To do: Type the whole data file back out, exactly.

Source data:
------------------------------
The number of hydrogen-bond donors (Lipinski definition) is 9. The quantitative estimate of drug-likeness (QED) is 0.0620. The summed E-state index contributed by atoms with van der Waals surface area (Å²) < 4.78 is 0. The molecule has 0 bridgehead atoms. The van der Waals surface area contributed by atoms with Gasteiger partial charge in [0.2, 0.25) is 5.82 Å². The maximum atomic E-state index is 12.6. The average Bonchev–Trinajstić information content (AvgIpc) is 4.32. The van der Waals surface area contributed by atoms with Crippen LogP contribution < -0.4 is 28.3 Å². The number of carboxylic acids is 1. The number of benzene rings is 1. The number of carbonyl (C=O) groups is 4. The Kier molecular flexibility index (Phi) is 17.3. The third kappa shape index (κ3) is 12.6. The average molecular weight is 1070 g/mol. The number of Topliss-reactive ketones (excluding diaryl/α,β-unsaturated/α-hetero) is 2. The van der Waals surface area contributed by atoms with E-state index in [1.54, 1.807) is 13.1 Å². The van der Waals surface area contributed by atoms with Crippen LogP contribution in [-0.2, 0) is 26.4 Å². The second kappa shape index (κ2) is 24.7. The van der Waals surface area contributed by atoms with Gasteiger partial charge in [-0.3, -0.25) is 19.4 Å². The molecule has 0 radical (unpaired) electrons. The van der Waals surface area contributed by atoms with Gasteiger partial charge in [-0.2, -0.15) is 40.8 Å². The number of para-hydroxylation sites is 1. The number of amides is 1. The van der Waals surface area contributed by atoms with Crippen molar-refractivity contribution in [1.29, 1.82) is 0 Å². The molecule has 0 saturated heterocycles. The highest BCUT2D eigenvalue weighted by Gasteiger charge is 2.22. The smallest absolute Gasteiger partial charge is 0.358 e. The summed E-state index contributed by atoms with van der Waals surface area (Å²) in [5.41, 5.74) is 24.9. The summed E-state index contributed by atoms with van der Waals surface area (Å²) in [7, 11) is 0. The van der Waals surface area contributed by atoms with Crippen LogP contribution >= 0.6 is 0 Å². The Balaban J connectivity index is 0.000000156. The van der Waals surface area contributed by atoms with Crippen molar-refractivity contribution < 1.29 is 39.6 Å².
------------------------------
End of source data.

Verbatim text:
The number of hydrogen-bond donors (Lipinski definition) is 9. The quantitative estimate of drug-likeness (QED) is 0.0620. The summed E-state index contributed by atoms with van der Waals surface area (Å²) < 4.78 is 0. The molecule has 0 bridgehead atoms. The van der Waals surface area contributed by atoms with Gasteiger partial charge in [0.2, 0.25) is 5.82 Å². The maximum atomic E-state index is 12.6. The average Bonchev–Trinajstić information content (AvgIpc) is 4.32. The van der Waals surface area contributed by atoms with Crippen LogP contribution < -0.4 is 28.3 Å². The number of carboxylic acids is 1. The number of benzene rings is 1. The number of carbonyl (C=O) groups is 4. The Kier molecular flexibility index (Phi) is 17.3. The third kappa shape index (κ3) is 12.6. The average molecular weight is 1070 g/mol. The number of Topliss-reactive ketones (excluding diaryl/α,β-unsaturated/α-hetero) is 2. The van der Waals surface area contributed by atoms with E-state index in [1.54, 1.807) is 13.1 Å². The van der Waals surface area contributed by atoms with Crippen LogP contribution in [-0.2, 0) is 26.4 Å². The second kappa shape index (κ2) is 24.7. The van der Waals surface area contributed by atoms with Gasteiger partial charge in [-0.3, -0.25) is 19.4 Å². The molecule has 0 radical (unpaired) electrons. The van der Waals surface area contributed by atoms with Gasteiger partial charge in [-0.2, -0.15) is 40.8 Å². The number of para-hydroxylation sites is 1. The number of amides is 1. The van der Waals surface area contributed by atoms with Crippen molar-refractivity contribution in [1.29, 1.82) is 0 Å². The molecule has 0 saturated heterocycles. The highest BCUT2D eigenvalue weighted by Gasteiger charge is 2.22. The smallest absolute Gasteiger partial charge is 0.358 e. The summed E-state index contributed by atoms with van der Waals surface area (Å²) in [5.41, 5.74) is 24.9. The summed E-state index contributed by atoms with van der Waals surface area (Å²) in [7, 11) is 0. The van der Waals surface area contributed by atoms with Crippen LogP contribution >= 0.6 is 0 Å². The Balaban J connectivity index is 0.000000156. The van der Waals surface area contributed by atoms with Crippen molar-refractivity contribution < 1.29 is 39.6 Å².